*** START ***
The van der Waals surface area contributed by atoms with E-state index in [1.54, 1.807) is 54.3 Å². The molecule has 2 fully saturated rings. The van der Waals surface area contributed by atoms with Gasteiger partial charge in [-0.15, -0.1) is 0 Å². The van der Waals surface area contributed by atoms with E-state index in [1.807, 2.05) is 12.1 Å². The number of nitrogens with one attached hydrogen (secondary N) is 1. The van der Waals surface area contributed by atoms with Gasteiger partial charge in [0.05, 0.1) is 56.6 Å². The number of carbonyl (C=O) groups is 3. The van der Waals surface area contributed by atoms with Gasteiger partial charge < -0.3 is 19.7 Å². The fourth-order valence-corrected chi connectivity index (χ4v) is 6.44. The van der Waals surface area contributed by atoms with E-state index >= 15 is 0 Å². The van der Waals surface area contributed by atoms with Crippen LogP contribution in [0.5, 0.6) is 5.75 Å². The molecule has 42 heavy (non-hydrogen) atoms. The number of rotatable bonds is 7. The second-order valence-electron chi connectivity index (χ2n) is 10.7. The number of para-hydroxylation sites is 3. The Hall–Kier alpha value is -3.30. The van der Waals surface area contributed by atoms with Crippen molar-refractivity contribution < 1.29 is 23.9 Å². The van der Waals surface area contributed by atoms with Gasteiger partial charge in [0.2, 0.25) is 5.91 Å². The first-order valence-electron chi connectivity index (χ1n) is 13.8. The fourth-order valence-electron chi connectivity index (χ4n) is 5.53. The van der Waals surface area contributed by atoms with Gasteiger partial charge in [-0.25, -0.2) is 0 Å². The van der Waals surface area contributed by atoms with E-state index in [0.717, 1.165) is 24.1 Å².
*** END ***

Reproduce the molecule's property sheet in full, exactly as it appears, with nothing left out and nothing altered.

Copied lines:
The van der Waals surface area contributed by atoms with E-state index in [1.54, 1.807) is 54.3 Å². The molecule has 2 fully saturated rings. The van der Waals surface area contributed by atoms with Gasteiger partial charge in [-0.15, -0.1) is 0 Å². The van der Waals surface area contributed by atoms with E-state index in [1.807, 2.05) is 12.1 Å². The number of nitrogens with one attached hydrogen (secondary N) is 1. The van der Waals surface area contributed by atoms with Gasteiger partial charge in [0.05, 0.1) is 56.6 Å². The number of carbonyl (C=O) groups is 3. The van der Waals surface area contributed by atoms with Gasteiger partial charge < -0.3 is 19.7 Å². The fourth-order valence-corrected chi connectivity index (χ4v) is 6.44. The van der Waals surface area contributed by atoms with E-state index >= 15 is 0 Å². The van der Waals surface area contributed by atoms with Crippen LogP contribution in [0.5, 0.6) is 5.75 Å². The molecule has 42 heavy (non-hydrogen) atoms. The number of rotatable bonds is 7. The second-order valence-electron chi connectivity index (χ2n) is 10.7. The number of para-hydroxylation sites is 3. The Hall–Kier alpha value is -3.30. The van der Waals surface area contributed by atoms with Crippen molar-refractivity contribution < 1.29 is 23.9 Å². The van der Waals surface area contributed by atoms with Gasteiger partial charge in [0.2, 0.25) is 5.91 Å². The first-order valence-electron chi connectivity index (χ1n) is 13.8. The fourth-order valence-electron chi connectivity index (χ4n) is 5.53. The van der Waals surface area contributed by atoms with Gasteiger partial charge in [-0.25, -0.2) is 0 Å². The van der Waals surface area contributed by atoms with E-state index in [0.717, 1.165) is 24.1 Å².